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Philippines Opens ‘More Lines Of Communication’ With China To Resolve Maritime Conflict

Chinese maritime law enforcement fleet led by a patrol and rescue vessel Haixun 06 patrols during a joint patrol operation in the central and northern waters of the Taiwan Straits, in Fujian province, China in this handout drone picture released on April 5, 2023 and provided to Reuters on April 6, 2023. Maritime Safety Administration of Fujian/Handout

Philippines Opens ‘More Lines Of Communication’ With China To Resolve Maritime Conflict

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April 23, 2023

By Andreo Calonzo (Bloomberg) The Philippines and China have agreed to establish “more lines of communications” to immediately resolve conflicts between the two countries over the West Philippine Sea, President Ferdinand Marcos Jr. said.

“We are currently working on that and are awaiting the Chinese response and we are confident that these issues would be worked out that would be mutually beneficial for both our nations,” Marcos said in a statement after a meeting with China’s Foreign Minister Qin Gang, who is on a three-day visit to Manila, his first trip to the Southeast Asian nation.

China and the Philippines should work together to promote peace and stability in Asia by deepening their relations, Qin said before meeting Marcos, in a sign that Beijing is seeking to chip away at US sway in the Southeast Asian nation.

With the Marcos administration bolstering a longstanding defense alliance with the US, Beijing wants to strengthen ties with Manila. The Philippines recently granted the US access to more military sites near Taiwan and the South China Sea — two potential flashpoints in the region. Beijing has criticized the move.

“It was really useful that we were able to speak with Minister Qin Gang so we can talk directly to one another and iron things out,” Marcos said. “Some of the pronouncements that have been made recently by our two countries and many other countries might be misinterpreted.”

“Amid the ‘fluid’ and turbulent regional situation, a healthy and stable China-Philippines relationship is not only meeting the aspirations of our two peoples, but also in line with the common aspirations of regional countries,” Qin said before the meeting.

China, Qin said, is ready to work with the Philippines to “truly implement a consensus between the presidents of the two countries.” The leaders met in January and “jointly uphold the bigger picture of our bilateral relations.”

Qin’s visit coincides with the largest US-Philippines military exercises in decades. Top diplomats and defense officials from the countries recently met in Washington, where they expressed “strong objections” to Beijing’s sea claims, and agreed to finalize plans for joint patrols in the disputed waters.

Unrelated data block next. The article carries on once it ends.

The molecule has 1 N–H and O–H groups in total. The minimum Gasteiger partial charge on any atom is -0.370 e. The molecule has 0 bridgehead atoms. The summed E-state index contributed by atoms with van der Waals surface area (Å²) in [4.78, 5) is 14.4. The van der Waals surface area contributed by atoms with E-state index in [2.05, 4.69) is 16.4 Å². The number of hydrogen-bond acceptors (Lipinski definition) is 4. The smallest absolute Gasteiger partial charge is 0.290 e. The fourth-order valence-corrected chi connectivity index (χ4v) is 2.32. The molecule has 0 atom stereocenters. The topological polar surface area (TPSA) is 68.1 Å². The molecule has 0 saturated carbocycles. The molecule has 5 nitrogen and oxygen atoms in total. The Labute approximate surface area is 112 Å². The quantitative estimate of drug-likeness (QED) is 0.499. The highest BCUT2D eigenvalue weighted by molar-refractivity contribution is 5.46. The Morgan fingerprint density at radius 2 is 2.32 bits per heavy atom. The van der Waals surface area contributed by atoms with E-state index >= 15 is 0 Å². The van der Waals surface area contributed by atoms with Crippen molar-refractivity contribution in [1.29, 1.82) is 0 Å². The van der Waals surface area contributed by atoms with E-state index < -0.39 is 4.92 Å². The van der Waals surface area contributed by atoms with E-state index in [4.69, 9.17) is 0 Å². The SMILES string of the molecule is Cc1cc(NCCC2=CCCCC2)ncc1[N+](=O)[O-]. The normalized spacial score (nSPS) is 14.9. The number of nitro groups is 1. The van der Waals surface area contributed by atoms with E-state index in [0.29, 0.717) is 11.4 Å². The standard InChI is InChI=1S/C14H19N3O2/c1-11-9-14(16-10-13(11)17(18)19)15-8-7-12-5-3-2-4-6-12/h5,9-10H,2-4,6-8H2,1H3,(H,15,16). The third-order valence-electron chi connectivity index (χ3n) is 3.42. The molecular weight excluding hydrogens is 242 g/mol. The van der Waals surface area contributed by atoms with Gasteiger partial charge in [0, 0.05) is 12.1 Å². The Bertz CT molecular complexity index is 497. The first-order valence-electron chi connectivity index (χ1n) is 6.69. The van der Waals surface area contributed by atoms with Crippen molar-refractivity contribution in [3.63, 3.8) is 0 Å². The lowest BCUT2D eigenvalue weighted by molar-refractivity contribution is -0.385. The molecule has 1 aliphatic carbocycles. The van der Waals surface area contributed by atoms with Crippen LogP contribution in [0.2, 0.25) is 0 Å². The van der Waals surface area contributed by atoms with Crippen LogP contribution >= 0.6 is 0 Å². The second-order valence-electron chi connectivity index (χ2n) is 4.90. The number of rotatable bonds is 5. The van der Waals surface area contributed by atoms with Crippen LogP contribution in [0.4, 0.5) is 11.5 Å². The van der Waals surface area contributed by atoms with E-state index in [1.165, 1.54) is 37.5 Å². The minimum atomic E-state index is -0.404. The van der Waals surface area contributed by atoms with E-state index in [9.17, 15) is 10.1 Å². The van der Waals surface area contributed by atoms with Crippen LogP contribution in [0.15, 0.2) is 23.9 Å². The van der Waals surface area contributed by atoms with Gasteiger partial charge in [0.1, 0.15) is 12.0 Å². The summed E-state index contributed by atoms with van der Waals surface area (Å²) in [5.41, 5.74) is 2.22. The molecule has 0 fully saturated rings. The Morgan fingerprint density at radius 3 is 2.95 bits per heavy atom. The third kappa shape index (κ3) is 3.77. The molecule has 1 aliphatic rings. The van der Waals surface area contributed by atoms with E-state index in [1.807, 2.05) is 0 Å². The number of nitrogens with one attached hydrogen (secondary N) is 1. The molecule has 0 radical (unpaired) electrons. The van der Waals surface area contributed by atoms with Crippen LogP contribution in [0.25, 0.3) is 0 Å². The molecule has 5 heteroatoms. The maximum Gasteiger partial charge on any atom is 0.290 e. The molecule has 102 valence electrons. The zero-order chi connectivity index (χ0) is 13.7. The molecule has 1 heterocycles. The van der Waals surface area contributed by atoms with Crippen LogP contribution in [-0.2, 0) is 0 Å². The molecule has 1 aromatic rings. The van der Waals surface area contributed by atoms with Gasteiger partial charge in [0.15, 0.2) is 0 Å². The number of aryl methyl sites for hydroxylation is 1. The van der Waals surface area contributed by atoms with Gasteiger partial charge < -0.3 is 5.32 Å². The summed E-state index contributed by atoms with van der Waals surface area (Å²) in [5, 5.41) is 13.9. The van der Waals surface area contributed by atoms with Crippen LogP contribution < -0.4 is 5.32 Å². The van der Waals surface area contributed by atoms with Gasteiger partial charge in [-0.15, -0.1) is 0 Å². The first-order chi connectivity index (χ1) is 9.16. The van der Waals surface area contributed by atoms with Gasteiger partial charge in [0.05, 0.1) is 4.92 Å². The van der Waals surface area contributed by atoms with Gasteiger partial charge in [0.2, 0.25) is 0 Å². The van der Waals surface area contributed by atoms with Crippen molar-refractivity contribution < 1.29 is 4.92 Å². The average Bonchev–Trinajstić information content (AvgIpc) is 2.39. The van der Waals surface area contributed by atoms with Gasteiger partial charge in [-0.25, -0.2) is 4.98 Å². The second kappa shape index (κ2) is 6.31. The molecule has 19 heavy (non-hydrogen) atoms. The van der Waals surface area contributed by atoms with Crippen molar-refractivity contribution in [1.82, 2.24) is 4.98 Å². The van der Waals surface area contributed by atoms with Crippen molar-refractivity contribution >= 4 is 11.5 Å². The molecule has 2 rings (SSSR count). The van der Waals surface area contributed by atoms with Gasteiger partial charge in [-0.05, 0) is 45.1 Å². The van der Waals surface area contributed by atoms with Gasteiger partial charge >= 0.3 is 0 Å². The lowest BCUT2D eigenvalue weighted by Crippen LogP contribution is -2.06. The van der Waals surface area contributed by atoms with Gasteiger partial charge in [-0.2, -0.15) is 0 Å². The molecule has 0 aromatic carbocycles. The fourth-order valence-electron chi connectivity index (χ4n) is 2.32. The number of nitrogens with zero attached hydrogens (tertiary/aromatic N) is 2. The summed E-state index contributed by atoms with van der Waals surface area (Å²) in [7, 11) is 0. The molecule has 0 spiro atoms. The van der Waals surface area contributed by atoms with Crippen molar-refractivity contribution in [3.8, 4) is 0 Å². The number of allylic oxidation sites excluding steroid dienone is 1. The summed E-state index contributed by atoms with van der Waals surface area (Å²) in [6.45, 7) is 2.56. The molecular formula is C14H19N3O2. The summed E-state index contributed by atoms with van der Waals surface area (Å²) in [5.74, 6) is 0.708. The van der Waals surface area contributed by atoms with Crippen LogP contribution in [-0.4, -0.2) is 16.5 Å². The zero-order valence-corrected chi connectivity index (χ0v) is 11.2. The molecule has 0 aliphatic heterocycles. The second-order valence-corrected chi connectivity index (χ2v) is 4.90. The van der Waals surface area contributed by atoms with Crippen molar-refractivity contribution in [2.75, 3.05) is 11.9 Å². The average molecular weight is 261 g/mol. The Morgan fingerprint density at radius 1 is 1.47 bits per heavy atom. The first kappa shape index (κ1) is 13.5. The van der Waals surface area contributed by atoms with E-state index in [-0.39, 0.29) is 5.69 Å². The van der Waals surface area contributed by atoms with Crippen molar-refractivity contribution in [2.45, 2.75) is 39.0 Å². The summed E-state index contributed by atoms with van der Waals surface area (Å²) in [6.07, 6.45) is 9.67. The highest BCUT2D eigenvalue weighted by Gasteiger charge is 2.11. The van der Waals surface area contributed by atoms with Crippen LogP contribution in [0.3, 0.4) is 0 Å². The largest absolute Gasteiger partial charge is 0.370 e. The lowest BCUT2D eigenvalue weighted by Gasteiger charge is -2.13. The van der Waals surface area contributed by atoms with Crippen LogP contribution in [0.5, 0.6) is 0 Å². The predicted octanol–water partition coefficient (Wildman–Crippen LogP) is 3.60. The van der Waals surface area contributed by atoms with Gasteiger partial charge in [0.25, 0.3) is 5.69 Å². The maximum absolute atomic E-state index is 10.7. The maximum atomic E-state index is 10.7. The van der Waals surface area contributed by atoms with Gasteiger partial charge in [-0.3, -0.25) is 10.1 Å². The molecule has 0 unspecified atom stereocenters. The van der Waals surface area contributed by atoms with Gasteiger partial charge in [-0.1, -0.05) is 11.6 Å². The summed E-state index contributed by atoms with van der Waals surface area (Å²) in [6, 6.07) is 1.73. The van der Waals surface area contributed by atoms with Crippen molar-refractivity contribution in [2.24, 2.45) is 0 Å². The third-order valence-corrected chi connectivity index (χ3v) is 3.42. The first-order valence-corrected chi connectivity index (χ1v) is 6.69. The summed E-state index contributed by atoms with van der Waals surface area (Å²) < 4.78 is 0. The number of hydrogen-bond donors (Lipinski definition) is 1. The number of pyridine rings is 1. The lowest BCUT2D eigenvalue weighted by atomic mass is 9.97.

In a statement Friday, Philippine Defense Secretary Carlito Galvez said the US pledged $100 million in assistance for the acquisition of medium-lift helicopters for disaster response and non-combat operations. The US also increased funding to $100 million for developing sites that are used under the Enhanced Defense Cooperation Agreement, bringing the US commitment to 11 billion pesos, he said.

Qin’s visit to the Philippines comes ahead of Marcos’s meeting with President Joe Biden at the White House on May 1. They plan to discuss economic cooperation, clean energy transition investment, and efforts to uphold international law and promote a free and open Indo-Pacific.

The Philippines has bolstered defense cooperation with the US amid lingering tensions with Beijing in the South China Sea. Marcos’s government has stepped up protests against China’s actions in the disputed sea, including the potential use of a military-grade laser at a Philippine ship — a claim Beijing has denied.

China’s ties with the Southeast Asian nation have also been challenged recently by remarks made by Beijing’s envoy to Manila. Ambassador Huang Xilian drew attention after saying the Philippines is advised to “unequivocally oppose Taiwan independence” if the Southeast Asian country cares “genuinely” about the 150,000 Filipinos working in the island nation. Manila has adhered to the one-China principle.

“It’s very, very useful and very, very productive that Minister Qin came here and that we were able to talk things a little bit through, make plans for the future,” Marcos said.

By Andreo Calonzo, Ditas Lopez and Ian Sayson © 2023 Bloomberg L.P.

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